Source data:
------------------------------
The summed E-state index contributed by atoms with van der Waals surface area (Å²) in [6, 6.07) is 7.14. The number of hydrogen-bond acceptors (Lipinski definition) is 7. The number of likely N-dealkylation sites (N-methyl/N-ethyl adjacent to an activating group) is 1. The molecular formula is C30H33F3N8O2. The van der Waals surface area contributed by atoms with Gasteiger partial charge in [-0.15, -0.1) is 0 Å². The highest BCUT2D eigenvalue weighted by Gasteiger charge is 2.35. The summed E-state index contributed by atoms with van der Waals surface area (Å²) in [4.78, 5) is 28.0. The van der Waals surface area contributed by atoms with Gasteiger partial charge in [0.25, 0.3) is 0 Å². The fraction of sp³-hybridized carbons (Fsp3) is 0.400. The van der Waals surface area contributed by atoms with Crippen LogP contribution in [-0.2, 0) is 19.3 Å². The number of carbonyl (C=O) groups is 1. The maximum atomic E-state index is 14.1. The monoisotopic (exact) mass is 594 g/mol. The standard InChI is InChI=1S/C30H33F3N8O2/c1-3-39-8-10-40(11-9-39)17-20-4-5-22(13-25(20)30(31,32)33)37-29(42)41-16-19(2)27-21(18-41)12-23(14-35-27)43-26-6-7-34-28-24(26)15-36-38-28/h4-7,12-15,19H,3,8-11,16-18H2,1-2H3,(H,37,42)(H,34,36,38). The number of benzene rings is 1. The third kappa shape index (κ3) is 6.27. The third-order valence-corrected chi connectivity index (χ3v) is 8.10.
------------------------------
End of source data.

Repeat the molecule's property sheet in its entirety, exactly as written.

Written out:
The summed E-state index contributed by atoms with van der Waals surface area (Å²) in [6, 6.07) is 7.14. The number of hydrogen-bond acceptors (Lipinski definition) is 7. The number of likely N-dealkylation sites (N-methyl/N-ethyl adjacent to an activating group) is 1. The molecular formula is C30H33F3N8O2. The van der Waals surface area contributed by atoms with Gasteiger partial charge in [-0.15, -0.1) is 0 Å². The highest BCUT2D eigenvalue weighted by Gasteiger charge is 2.35. The summed E-state index contributed by atoms with van der Waals surface area (Å²) in [4.78, 5) is 28.0. The van der Waals surface area contributed by atoms with Gasteiger partial charge in [0.25, 0.3) is 0 Å². The fraction of sp³-hybridized carbons (Fsp3) is 0.400. The van der Waals surface area contributed by atoms with Crippen LogP contribution in [-0.2, 0) is 19.3 Å². The number of carbonyl (C=O) groups is 1. The maximum atomic E-state index is 14.1. The monoisotopic (exact) mass is 594 g/mol. The standard InChI is InChI=1S/C30H33F3N8O2/c1-3-39-8-10-40(11-9-39)17-20-4-5-22(13-25(20)30(31,32)33)37-29(42)41-16-19(2)27-21(18-41)12-23(14-35-27)43-26-6-7-34-28-24(26)15-36-38-28/h4-7,12-15,19H,3,8-11,16-18H2,1-2H3,(H,37,42)(H,34,36,38). The number of benzene rings is 1. The third kappa shape index (κ3) is 6.27. The third-order valence-corrected chi connectivity index (χ3v) is 8.10.